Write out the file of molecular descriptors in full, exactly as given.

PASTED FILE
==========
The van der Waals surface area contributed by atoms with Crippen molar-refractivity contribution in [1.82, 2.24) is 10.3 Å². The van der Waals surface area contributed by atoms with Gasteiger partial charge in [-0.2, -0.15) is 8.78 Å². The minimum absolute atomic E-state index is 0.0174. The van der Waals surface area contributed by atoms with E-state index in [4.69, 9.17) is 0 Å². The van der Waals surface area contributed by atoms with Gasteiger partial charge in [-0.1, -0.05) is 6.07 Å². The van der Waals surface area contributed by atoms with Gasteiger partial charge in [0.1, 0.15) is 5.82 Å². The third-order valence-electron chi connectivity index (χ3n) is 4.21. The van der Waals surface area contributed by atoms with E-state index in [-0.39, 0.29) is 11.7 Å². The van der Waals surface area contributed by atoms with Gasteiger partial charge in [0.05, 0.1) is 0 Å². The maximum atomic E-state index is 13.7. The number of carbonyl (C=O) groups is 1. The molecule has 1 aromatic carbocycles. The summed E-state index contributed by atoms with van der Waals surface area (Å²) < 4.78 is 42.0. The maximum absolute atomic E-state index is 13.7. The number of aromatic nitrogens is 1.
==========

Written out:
The van der Waals surface area contributed by atoms with Crippen molar-refractivity contribution in [1.82, 2.24) is 10.3 Å². The van der Waals surface area contributed by atoms with Gasteiger partial charge in [-0.2, -0.15) is 8.78 Å². The minimum absolute atomic E-state index is 0.0174. The van der Waals surface area contributed by atoms with E-state index in [4.69, 9.17) is 0 Å². The van der Waals surface area contributed by atoms with Gasteiger partial charge in [-0.1, -0.05) is 6.07 Å². The van der Waals surface area contributed by atoms with Gasteiger partial charge in [0.1, 0.15) is 5.82 Å². The third-order valence-electron chi connectivity index (χ3n) is 4.21. The van der Waals surface area contributed by atoms with E-state index in [-0.39, 0.29) is 11.7 Å². The van der Waals surface area contributed by atoms with Gasteiger partial charge in [0.05, 0.1) is 0 Å². The maximum atomic E-state index is 13.7. The number of carbonyl (C=O) groups is 1. The molecule has 1 aromatic carbocycles. The summed E-state index contributed by atoms with van der Waals surface area (Å²) < 4.78 is 42.0. The maximum absolute atomic E-state index is 13.7. The number of aromatic nitrogens is 1.